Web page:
Dr Masotja thanked the WCPP for inviting the Department to participate in this process. She thanked members of the public for raising their concerns and for responding to the Bill. It had been a very long and complex process. The Department recognised that the Bill is very complex. She thanked all the experts and well-renowned individuals who contributed to the discussion and debates. The Department appreciated the contribution of each stakeholder.

The key issues that emerged from the submissions are summarised as follows:

Adoption of the Fair Use doctrine
The issue emerged numerous times in different submissions. Some submissions expressed strong support for the provisions of Fair Use as it would greatly improve access to information for all, particularly in the digital environment. It would enable and advance development, innovation, AI, robotics, gaming, inventions, and prosthetic enhancements through 3D printing, augmented reality, inventions, and futuristic technologies in relation to the Third and Fourth Industrial Revolutions. However, some of the submissions were not in favour of the Fair Use provisions.

The Department noted the submissions and advised that having flexible exceptions is practised globally where the Fair Use doctrine is applied.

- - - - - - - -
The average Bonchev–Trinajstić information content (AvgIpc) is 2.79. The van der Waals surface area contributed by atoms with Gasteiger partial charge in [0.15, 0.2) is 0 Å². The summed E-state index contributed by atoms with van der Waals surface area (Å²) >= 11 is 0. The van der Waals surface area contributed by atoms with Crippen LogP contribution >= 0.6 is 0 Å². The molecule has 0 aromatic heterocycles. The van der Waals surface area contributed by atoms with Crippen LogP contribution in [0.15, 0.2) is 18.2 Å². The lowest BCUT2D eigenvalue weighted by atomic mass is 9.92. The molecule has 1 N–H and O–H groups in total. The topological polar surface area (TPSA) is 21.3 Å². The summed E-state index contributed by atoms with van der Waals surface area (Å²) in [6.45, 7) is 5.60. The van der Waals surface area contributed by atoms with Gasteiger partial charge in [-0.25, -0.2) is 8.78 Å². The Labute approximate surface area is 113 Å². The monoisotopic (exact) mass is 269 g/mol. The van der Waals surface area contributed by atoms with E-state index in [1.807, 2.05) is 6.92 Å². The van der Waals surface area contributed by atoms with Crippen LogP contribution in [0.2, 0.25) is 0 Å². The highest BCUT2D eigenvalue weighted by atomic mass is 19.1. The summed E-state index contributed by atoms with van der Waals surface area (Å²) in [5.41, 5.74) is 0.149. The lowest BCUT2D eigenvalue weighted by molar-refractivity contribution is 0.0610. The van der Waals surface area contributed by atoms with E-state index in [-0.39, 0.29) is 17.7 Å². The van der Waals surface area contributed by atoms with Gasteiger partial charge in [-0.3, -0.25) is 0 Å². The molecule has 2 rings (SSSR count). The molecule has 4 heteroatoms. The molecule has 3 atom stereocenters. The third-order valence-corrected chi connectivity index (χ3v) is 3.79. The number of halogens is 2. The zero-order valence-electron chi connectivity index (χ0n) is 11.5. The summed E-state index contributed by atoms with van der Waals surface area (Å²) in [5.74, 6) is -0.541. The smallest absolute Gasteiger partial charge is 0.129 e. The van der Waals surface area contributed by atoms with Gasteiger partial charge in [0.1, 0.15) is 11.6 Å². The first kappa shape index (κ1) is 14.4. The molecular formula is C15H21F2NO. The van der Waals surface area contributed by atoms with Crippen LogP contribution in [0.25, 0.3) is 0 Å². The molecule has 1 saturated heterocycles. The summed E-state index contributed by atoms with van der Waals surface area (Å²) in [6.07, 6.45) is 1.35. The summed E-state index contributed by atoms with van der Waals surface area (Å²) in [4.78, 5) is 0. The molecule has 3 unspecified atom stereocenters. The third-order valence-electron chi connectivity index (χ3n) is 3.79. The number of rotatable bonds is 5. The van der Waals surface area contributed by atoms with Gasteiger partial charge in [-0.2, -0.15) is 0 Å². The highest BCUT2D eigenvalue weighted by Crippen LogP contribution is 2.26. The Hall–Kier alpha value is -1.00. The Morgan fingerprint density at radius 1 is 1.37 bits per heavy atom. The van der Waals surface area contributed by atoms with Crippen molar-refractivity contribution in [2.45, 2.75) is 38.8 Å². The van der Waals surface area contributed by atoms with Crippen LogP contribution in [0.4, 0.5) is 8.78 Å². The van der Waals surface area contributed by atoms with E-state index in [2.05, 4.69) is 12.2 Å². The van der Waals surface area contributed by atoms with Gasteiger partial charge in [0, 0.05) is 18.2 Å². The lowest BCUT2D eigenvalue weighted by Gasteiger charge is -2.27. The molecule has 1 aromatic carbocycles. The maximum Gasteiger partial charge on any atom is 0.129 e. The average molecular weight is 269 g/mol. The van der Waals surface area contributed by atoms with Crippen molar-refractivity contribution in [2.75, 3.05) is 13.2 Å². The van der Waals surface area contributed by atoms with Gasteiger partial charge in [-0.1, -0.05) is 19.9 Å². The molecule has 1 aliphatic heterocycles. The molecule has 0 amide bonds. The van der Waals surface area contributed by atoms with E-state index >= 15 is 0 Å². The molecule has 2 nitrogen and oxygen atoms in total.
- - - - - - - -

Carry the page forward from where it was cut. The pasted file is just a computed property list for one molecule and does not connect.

Powers of the Minister to issue regulations for contracts
Objections were registered to the arbitrary powers granted to the Minister. Requests for the relevant provisions to be withdrawn were received.

The Department stated that the powers of the Minister are meant to create an enabling environment. The Minister would not interfere in private contracts but would create a framework to guide compulsory standard contractual obligations for contracting parties.
Reversal of reversionary clauses

It is argued that re-clearing the rights for works of authors after 25 years would limit the commercial availability of works and would likely reduce upfront remuneration and significantly diminish incentives for producers to invest in content considering the high level of risk of losing the ability to commercialise works after 25 years.

The Department stated that the reversionary right is informed by the recommendations in the Copyright Review Commission report and could be expanded in the Regulations.
Socioeconomic Impact Assessment System (SEIAS)

The SEIAS was one of the major areas highlighted in the submissions. The contention is that the Bills do not consider the 2007 Cabinet decision on the need for a consistent assessment of the socio-economic impact of policy initiatives, legislation, and regulations through a proper assessment study.

The Department stated that Cabinet adopted a resolution to establish the SEIAS Unit in the Presidency to facilitate and provide guidance to departments on the application of SEIAS to design policies, legislation and regulations.

Contemplation of a single remuneration model
Stakeholders raised concerns that the Department was using one model of remuneration across industries without recognising the uniqueness of each industry. The model based on the 2010 Corporate Review Commission on the music industry, is being used to inform the Bill which was affecting other sectors, and not only the music industry.